Ideas for creating a many:several matching drill?

Hello,

I want to set up a discovery drill matching several attributes to each of a few items (see below.) Since there's not a public .intr or .quiz that fits my need, I wonder if there may be community interactions, or even just creative ideas for me to pursue. I'd particularly welcome a drag and drop interaction or multiple pull-downs, like the quizes with those mechanisms, but with multiple correct responses to attach or group to an item.

Item A: Characteristics 1, 2, 3

Item B: Char's 2, 3, 5

Item C: Char's 1, 2, 5

Presently, my only clear, easy delivery will be to use dreary, ol' lists, and none of us want to see that.

TIA,

Wayne

6 Replies
Jeanette Brooks

Hi Wayne, 

In the Studio products, there's not quite as much flexibility for building custom interactions like the one you're thinking of. What I'd recommend is leveraging Quizmaker to perhaps create the interaction as a series of questions. Each question could present the attributes you want the learner to choose from, and they'd select the appropriate ones for the object you show them. Kind of like in the example shown here. (Quizmaker file's attached below in case that helps.)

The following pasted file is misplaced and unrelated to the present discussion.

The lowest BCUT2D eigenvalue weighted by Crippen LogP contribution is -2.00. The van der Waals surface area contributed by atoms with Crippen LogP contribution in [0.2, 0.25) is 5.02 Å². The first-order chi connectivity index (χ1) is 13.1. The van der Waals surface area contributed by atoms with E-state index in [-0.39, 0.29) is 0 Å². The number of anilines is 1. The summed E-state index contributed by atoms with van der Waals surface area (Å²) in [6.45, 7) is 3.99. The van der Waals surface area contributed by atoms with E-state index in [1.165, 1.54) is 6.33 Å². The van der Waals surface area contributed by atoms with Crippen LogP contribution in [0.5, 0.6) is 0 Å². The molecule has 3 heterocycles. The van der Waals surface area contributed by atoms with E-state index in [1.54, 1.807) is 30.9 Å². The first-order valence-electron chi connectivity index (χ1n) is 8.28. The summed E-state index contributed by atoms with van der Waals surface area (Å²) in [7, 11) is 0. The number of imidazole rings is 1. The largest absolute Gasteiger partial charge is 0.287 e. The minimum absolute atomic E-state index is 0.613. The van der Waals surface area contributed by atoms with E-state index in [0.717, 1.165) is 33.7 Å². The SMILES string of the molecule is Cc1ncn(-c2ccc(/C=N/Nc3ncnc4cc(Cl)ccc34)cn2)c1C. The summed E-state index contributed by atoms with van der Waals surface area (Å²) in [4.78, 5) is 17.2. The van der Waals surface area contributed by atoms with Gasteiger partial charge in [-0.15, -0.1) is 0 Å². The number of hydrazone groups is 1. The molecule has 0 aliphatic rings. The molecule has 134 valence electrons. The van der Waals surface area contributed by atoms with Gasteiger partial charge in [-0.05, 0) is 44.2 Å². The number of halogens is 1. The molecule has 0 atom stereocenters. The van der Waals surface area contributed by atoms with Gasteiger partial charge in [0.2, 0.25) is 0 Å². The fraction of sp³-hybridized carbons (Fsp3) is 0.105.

Also, just to give you an idea of some possibilities in Storyline, here's a published example of a very simple-to-build Storyline interaction which might come a bit closer to what you have in mind.

Wayne Vermillion

Thank you, David (and Jeanette and Stephanie, of course.) I'll have more tools for the future.

It just struck me again that Articulate's inherent speediness can be a two-edged sword in my rapid eLearning development environment. In the case that inspired this question, I moved forward with a different solution. My customers' learned expectations of speedy lesson turn-around frequently preclude new techniques for a perfect solution for even a week-long delay, like the ones above, in favor of   ( [pretty good] solution + [very fast] result ) .

Of course, I've trained my customers to take speed for granted in the Fast-Cheap-Good trilogy, so it's an interesting problem to have as an instructional designer. And interesting problems are good.

Appreciatively,

Wayne